How Trump’s Campaign Is Upending Paid And Earned Media Dynamics

trumpimageIn campaign speeches, TV appearances and public statements, Donald Trump frequently boasts about his campaign’s low ad spending.

“I’ve spent no money and I’m No. 1,” he said recently on the “Today” show. “Other people have spent tens of millions of dollars and they’re floundering and doing poorly.”

Unfortunately for his opponents, this statement – unlike some others he’s made – is true. That’s left them grappling: Can their paid media overcome his dominance of earned coverage and organic social media?

“In terms of the changing dynamics between earned and paid, the way we communicate with individuals, younger people in particular, won’t be accomplished the way it’s always been done,” said Matt Oczkowski, director of product at the conservative data firm Cambridge Analytica and the former chief digital officer on Wisconsin Gov. Scott Walker’s presidential campaign.

An NBC report last week found that Jeb Bush has spent roughly $33 million on TV and radio ads, while Trump’s $216,000 outlay is a fraction of his closest competitors’ spending, including Ben Carson’s.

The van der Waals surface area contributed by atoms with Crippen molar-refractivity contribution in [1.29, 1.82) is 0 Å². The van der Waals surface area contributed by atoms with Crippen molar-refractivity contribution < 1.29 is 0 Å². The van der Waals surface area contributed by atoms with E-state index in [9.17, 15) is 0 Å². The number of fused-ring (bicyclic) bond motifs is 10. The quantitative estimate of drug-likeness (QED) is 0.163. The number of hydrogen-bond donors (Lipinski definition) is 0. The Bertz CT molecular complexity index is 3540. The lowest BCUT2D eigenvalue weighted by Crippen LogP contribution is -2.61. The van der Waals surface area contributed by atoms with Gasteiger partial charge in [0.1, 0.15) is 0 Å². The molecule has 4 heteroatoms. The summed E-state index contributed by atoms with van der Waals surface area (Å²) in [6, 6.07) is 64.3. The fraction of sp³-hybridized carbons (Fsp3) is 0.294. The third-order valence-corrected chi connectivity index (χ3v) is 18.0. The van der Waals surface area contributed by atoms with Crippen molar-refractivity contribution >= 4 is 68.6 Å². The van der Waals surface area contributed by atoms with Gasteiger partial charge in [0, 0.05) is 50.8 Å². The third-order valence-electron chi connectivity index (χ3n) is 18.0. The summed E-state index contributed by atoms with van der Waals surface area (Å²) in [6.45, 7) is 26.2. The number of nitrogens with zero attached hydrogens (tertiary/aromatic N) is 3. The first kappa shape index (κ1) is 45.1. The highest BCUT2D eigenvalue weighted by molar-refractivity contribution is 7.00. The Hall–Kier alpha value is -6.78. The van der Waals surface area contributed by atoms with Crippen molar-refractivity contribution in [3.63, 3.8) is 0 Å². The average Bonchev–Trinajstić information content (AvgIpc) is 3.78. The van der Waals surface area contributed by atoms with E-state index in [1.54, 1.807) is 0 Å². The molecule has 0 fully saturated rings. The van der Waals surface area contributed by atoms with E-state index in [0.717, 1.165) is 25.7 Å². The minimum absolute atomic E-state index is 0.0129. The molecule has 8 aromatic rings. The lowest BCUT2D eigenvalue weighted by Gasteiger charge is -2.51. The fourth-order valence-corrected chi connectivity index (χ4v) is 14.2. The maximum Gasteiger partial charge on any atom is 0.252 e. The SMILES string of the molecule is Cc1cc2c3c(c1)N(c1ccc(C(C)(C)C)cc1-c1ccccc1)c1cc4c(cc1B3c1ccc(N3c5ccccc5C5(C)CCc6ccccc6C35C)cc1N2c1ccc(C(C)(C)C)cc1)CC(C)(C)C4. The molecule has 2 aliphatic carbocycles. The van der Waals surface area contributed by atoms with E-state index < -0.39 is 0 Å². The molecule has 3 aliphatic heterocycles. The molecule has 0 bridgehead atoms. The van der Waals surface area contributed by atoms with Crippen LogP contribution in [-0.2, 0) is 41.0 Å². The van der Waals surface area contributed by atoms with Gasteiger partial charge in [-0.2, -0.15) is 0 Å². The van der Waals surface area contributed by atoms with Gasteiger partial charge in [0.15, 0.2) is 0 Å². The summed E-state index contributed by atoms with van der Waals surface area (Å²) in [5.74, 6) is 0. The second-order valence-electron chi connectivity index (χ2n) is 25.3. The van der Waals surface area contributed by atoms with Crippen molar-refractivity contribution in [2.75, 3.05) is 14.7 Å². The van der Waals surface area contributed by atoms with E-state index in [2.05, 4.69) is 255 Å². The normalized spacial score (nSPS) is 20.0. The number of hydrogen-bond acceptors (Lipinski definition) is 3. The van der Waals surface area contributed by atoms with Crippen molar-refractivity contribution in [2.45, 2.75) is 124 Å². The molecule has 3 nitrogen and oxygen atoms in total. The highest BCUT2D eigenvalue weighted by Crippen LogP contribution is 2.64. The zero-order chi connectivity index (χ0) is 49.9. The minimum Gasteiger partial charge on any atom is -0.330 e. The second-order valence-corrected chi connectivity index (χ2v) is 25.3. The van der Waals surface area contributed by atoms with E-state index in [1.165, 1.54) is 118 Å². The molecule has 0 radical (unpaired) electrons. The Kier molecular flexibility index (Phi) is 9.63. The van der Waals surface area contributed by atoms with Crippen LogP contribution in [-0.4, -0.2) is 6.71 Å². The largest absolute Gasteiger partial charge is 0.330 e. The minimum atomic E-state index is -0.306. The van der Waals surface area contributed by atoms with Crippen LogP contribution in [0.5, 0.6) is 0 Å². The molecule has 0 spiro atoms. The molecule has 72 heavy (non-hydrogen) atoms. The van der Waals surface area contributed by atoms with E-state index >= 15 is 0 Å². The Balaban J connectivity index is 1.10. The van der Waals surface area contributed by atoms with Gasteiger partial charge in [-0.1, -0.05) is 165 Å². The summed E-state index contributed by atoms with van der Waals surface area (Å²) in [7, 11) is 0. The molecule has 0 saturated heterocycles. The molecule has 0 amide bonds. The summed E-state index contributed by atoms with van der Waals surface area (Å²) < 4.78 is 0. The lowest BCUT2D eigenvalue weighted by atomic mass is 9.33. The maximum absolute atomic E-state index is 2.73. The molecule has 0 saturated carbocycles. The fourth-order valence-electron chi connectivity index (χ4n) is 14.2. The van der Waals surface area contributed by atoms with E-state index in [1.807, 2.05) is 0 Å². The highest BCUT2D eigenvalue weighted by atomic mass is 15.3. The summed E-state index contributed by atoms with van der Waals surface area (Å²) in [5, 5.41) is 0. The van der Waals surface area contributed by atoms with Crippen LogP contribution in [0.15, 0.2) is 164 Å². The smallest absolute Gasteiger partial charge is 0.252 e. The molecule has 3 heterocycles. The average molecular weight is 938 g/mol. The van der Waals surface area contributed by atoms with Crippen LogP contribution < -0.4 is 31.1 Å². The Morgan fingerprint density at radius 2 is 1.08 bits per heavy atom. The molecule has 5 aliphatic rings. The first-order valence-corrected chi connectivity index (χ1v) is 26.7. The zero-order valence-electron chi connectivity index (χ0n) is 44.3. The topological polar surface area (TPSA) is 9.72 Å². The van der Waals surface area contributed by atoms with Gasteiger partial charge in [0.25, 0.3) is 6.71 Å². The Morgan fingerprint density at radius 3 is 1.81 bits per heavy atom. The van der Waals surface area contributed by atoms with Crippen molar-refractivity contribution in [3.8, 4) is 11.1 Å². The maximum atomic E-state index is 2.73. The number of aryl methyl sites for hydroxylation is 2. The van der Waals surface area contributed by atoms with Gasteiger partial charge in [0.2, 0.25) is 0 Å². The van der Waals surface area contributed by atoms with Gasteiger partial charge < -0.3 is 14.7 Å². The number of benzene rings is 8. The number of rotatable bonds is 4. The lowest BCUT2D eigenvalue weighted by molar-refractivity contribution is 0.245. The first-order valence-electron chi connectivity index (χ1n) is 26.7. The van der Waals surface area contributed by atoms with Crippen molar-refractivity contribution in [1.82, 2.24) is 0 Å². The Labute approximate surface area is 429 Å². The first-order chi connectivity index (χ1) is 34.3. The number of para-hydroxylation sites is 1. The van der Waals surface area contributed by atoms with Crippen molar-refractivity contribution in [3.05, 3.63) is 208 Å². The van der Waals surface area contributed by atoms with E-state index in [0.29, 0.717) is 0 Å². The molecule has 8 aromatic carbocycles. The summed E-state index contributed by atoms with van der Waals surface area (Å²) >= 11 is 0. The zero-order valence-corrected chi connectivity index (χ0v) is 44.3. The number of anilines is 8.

Big TV buys have been mostly duds for candidates on both sides, including Republicans such as Bush and Ohio Gov. John Kasich and Democrat Hillary Clinton, according to Zac Moffatt, CEO of the Republican ad tech provider Targeted Victory. But there are more opportunities on other channels, although often even paid campaigns rely on earned media coverage, he said.

For instance, a paid media opportunity on Facebook or Twitter likely involves elevating a piece of earned media content. Josh Zeitz, the AppNexus VP of corporate communications who has a background in campaign press strategy, pointed to New Jersey Gov. Chris Christie, who paid to elevate news of an endorsement from the New Hampshire Union Leader on social media and then used it for fundraising.

The mutual reinforcement of paid and earned media is longstanding conventional wisdom in campaign circles, so there are few precedents for countering Trump’s earned-only blitzkrieg. Zeitz called Trump’s campaign “a wholly different phenomenon,” while Moffatt said, “Trump is a true anomaly in that he doesn’t spend at all.”

Trump’s most recent campaign filings indicate that he’s directed more than $500,000 in the third quarter to the company that manufactures his campaign’s popular “Make America Great Again” hats, which is more than double what he has spent on advertising.

To fill every online news cycle as Trump has requires a commitment to rapid-response and untested messaging that flies in the face of most paid media campaigns, which are typically put through more extensive vetting. At least that’s the feeling of Vincent Harris, CEO of the Republican digital shop Harris Media and chief digital strategist on Sen. Rand Paul’s (R-Ky.) presidential campaign.

“In the age of digital-first, earned media and producing content that can generate earned media is very important,” Harris said. “More time and attention is spent in campaigns now working on earned media.”